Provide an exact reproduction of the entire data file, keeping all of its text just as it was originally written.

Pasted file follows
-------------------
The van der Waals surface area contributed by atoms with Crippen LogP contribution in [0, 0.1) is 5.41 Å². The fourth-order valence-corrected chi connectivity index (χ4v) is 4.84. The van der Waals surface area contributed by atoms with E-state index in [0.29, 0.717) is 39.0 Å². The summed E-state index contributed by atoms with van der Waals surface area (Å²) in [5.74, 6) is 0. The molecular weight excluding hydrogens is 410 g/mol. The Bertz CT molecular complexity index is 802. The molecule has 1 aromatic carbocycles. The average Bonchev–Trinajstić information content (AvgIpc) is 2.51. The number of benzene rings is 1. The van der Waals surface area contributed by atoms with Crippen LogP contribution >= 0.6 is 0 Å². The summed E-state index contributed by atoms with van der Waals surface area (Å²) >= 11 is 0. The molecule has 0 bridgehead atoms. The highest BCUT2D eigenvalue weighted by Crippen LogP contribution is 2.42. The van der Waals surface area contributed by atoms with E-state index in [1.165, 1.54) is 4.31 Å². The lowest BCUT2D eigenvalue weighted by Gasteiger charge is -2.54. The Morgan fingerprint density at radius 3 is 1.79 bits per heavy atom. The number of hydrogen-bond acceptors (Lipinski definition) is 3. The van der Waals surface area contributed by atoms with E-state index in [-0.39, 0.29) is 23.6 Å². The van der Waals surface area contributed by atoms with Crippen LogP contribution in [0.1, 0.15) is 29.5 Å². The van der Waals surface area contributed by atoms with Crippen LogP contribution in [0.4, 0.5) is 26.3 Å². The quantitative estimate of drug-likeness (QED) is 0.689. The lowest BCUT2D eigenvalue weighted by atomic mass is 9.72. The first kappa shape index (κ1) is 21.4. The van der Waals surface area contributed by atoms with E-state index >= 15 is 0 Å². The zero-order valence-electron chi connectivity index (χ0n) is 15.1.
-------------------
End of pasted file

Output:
The van der Waals surface area contributed by atoms with Crippen LogP contribution in [0, 0.1) is 5.41 Å². The fourth-order valence-corrected chi connectivity index (χ4v) is 4.84. The van der Waals surface area contributed by atoms with E-state index in [0.29, 0.717) is 39.0 Å². The summed E-state index contributed by atoms with van der Waals surface area (Å²) in [5.74, 6) is 0. The molecular weight excluding hydrogens is 410 g/mol. The Bertz CT molecular complexity index is 802. The molecule has 1 aromatic carbocycles. The average Bonchev–Trinajstić information content (AvgIpc) is 2.51. The number of benzene rings is 1. The van der Waals surface area contributed by atoms with Crippen LogP contribution >= 0.6 is 0 Å². The summed E-state index contributed by atoms with van der Waals surface area (Å²) >= 11 is 0. The molecule has 0 bridgehead atoms. The highest BCUT2D eigenvalue weighted by Crippen LogP contribution is 2.42. The van der Waals surface area contributed by atoms with E-state index in [1.165, 1.54) is 4.31 Å². The lowest BCUT2D eigenvalue weighted by Gasteiger charge is -2.54. The Morgan fingerprint density at radius 3 is 1.79 bits per heavy atom. The number of hydrogen-bond acceptors (Lipinski definition) is 3. The van der Waals surface area contributed by atoms with E-state index in [-0.39, 0.29) is 23.6 Å². The van der Waals surface area contributed by atoms with Crippen LogP contribution in [0.1, 0.15) is 29.5 Å². The van der Waals surface area contributed by atoms with Crippen LogP contribution in [0.4, 0.5) is 26.3 Å². The quantitative estimate of drug-likeness (QED) is 0.689. The lowest BCUT2D eigenvalue weighted by atomic mass is 9.72. The first kappa shape index (κ1) is 21.4. The van der Waals surface area contributed by atoms with E-state index >= 15 is 0 Å². The zero-order valence-electron chi connectivity index (χ0n) is 15.1.